As visitor numbers to Iceland have increased, particularly in the summer months, so too has the determination of some travellers to discover an Iceland off the beaten track. One way to accomplish that is to rent a 4x4 and follow an Iceland Highlands self drive itinerary. If that sounds tempting, then one of the best roads to drive is the F208, also known as Fjallabaksleid Nyrdi. You’ll need to be an experienced driver and at times have nerves of steel, but if you’re up for the challenge, this will be one of the most rewarding drives of your life. Here’s what you need to know if you’re considering driving the highland F208 in Iceland.
What are highland F roads in Iceland?
If you’ve been lulled into a false sense of security after seeing how good the ring road is in Iceland, you might get a bit of a wakeup call when you tackle your first F road. This is the classification given to roads that are more challenging. They criss-cross the island’s mountainous interior, characterised by steep drop offs, loose gravelly surfaces and tight turns. They’re often rutted, punctuated by large boulders and span river crossings.
Maintenance is minimal and they’re closed for much of the year, typically opening from June to October, though that varies from year to year. Though you can usually drive them throughout the summer months, whether they are accessible is dependent on the weather, so seek local advice before setting out as to opening dates. Early or late in the season, some sections might remain closed, so make sure the parts you’re keen to explore are accessible.
Are you up for a challenge?
Nervous and new drivers will have given up reading this by now, intimidated by the thought of attempting to drive on Iceland’s mountain roads. But if you are ready to take on nature, this can be one of the most incredible drives of your life. The central highlands, through which the F208 weaves, are breathtaking. Driving this road, if you can handle it, is as dramatic as it is daunting. The elation you’ll feel in conquering the drive is second to none.
Some things to bear in mind
By the middle of June, the F208 road is generally open for travellers and locals. Road conditions can still be treacherous and drivers will need to be able to cope with snow and ice as well as fog and driving rain. Weather conditions in Iceland are notoriously fickle and it’s common for you to experience all kinds of weather in the same day, whatever the time of year. Road conditions can change in an instant, so pay attention. If the beauty of the surrounding landscape is creating a distraction, stop and take your pictures. Carry on when you’re ready to concentrate again.
If you plan to drive the F208 solo, make sure you inform someone of your plans. If you have an accident, getting help out to this remote area takes time so it helps if you’ve already given others the heads up about your intentions. Renting a camper in Iceland with a Sat Nav will help ensure you don’t take a wrong turning.
Even on a fine sunny day, you’ll need to rent a 4X4. Having high clearance is essential, as 2WD vehicles will bottom out on the uneven surface and become stuck. You may choose to rent a super jeep – and driver – if you feel you need to. Regardless, all-wheel drive is a must on these tricky gravel roads. One important thing to remember, perhaps the most important thing of all, is that it is illegal to drive off-road in Iceland, no matter how tempting that might be. Strictly enforced laws protect Iceland’s pristine natural environment. Don’t be frustrated by that, after all, the amazing scenery in Iceland is one of the things that brought you to the country in the first place.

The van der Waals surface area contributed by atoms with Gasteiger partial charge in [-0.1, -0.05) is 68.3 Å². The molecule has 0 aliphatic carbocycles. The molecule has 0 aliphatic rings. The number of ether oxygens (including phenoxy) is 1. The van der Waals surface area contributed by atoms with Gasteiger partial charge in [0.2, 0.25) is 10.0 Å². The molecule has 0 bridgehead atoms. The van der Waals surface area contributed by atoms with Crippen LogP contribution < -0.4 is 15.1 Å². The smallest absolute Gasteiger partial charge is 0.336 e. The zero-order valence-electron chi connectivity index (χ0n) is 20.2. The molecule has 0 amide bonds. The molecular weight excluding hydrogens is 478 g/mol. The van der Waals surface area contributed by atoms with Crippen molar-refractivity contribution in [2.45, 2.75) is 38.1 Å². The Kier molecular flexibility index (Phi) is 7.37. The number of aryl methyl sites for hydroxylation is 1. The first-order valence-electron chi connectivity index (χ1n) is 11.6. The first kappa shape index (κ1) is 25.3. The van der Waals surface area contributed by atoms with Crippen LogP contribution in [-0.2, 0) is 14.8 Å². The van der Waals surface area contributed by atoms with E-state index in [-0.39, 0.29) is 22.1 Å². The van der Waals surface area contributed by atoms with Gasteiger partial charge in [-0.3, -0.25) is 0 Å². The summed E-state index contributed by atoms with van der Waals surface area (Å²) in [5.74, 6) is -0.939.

So what is there to see in the Highlands of Iceland?
No one in their right mind would even consider driving through the highlands of Iceland if they weren’t so sensational. The F208 is no exception. It runs from the south of the country towards the centre, passing through Friðland að Fjallabaki nature reserve and leading to Landmannalaugar, one of the country’s premier hiking spots.
The Pools of the People
Landmannalaugar Iceland is remote but well worth the effort to reach. It’s a geothermal area with hot springs and natural pools – in fact its name translates as “Pools of the People”. The backdrop is a multi-coloured mountain range flecked with pinks, yellows, oranges and even blues, thanks to the varied mineral content of the rock. Adjacent to this spectacular place is a black lava field called Laugahraun, created during a 15th century eruption. You’ll also find Frostaðstaðavatn and Ljótipollur, two of the most well-known lakes in the area. Get out of the car and stretch your legs for a while along the hiking trail that leads through the dramatic countryside.
Navigating the section of the road to Eldgjá is a little more taxing, because it’s likely you will have to ford a river. It’s really important to make sure you know how deep the river is; an understanding of the preceding weather conditions coupled with local knowledge is helpful when attempting the F208’s river crossings. Sometimes rivers look deceptively shallow and you don’t want to be stranded or worse, swept away if conditions are unsafe. Nevertheless, the sight that greets you when you reach Ófærufoss waterfall and the nearby lava fields, amongst the biggest in the world, will take your breath away. Eldgjá, or Fire Canyon, is a 40-kilometre fissure in the Icelandic highlands extending from Gjátindur Mountain to the glacier Mýrdalsjökull.
Of all the roads in Iceland, this highland road is one of the country’s most dangerous yet almost addictively beautiful. Forget for a minute the road conditions and the challenge of the weather in Iceland’s highlands. Drive it and you’ll understand why it keeps people coming back year after year.